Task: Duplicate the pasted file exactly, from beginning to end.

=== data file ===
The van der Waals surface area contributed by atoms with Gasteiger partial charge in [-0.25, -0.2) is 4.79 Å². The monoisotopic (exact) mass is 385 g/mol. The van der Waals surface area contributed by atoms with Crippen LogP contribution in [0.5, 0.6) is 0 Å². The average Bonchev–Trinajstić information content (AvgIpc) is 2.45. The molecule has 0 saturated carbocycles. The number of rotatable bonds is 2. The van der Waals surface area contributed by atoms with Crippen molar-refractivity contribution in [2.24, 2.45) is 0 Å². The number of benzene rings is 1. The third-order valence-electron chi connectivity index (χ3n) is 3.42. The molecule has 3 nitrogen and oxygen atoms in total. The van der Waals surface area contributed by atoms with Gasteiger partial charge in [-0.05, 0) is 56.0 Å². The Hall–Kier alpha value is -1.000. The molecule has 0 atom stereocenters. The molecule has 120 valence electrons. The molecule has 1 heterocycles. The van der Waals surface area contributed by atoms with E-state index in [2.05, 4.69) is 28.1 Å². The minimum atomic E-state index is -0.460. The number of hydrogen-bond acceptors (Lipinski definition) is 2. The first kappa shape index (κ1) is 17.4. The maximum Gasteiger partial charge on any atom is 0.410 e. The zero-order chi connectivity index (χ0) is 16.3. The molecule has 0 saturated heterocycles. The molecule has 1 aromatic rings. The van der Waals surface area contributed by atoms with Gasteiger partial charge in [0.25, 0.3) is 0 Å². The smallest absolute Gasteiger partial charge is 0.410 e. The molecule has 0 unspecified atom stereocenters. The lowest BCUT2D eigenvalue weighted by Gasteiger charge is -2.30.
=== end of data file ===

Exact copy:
The van der Waals surface area contributed by atoms with Gasteiger partial charge in [-0.25, -0.2) is 4.79 Å². The monoisotopic (exact) mass is 385 g/mol. The van der Waals surface area contributed by atoms with Crippen LogP contribution in [0.5, 0.6) is 0 Å². The average Bonchev–Trinajstić information content (AvgIpc) is 2.45. The molecule has 0 saturated carbocycles. The number of rotatable bonds is 2. The van der Waals surface area contributed by atoms with Crippen molar-refractivity contribution in [2.24, 2.45) is 0 Å². The number of benzene rings is 1. The third-order valence-electron chi connectivity index (χ3n) is 3.42. The molecule has 3 nitrogen and oxygen atoms in total. The van der Waals surface area contributed by atoms with Gasteiger partial charge in [-0.05, 0) is 56.0 Å². The Hall–Kier alpha value is -1.000. The molecule has 0 atom stereocenters. The molecule has 120 valence electrons. The molecule has 1 heterocycles. The van der Waals surface area contributed by atoms with E-state index in [2.05, 4.69) is 28.1 Å². The minimum atomic E-state index is -0.460. The number of hydrogen-bond acceptors (Lipinski definition) is 2. The first kappa shape index (κ1) is 17.4. The maximum Gasteiger partial charge on any atom is 0.410 e. The zero-order chi connectivity index (χ0) is 16.3. The molecule has 0 saturated heterocycles. The molecule has 1 aromatic rings. The van der Waals surface area contributed by atoms with Gasteiger partial charge in [0.25, 0.3) is 0 Å². The smallest absolute Gasteiger partial charge is 0.410 e. The molecule has 0 unspecified atom stereocenters. The lowest BCUT2D eigenvalue weighted by Gasteiger charge is -2.30.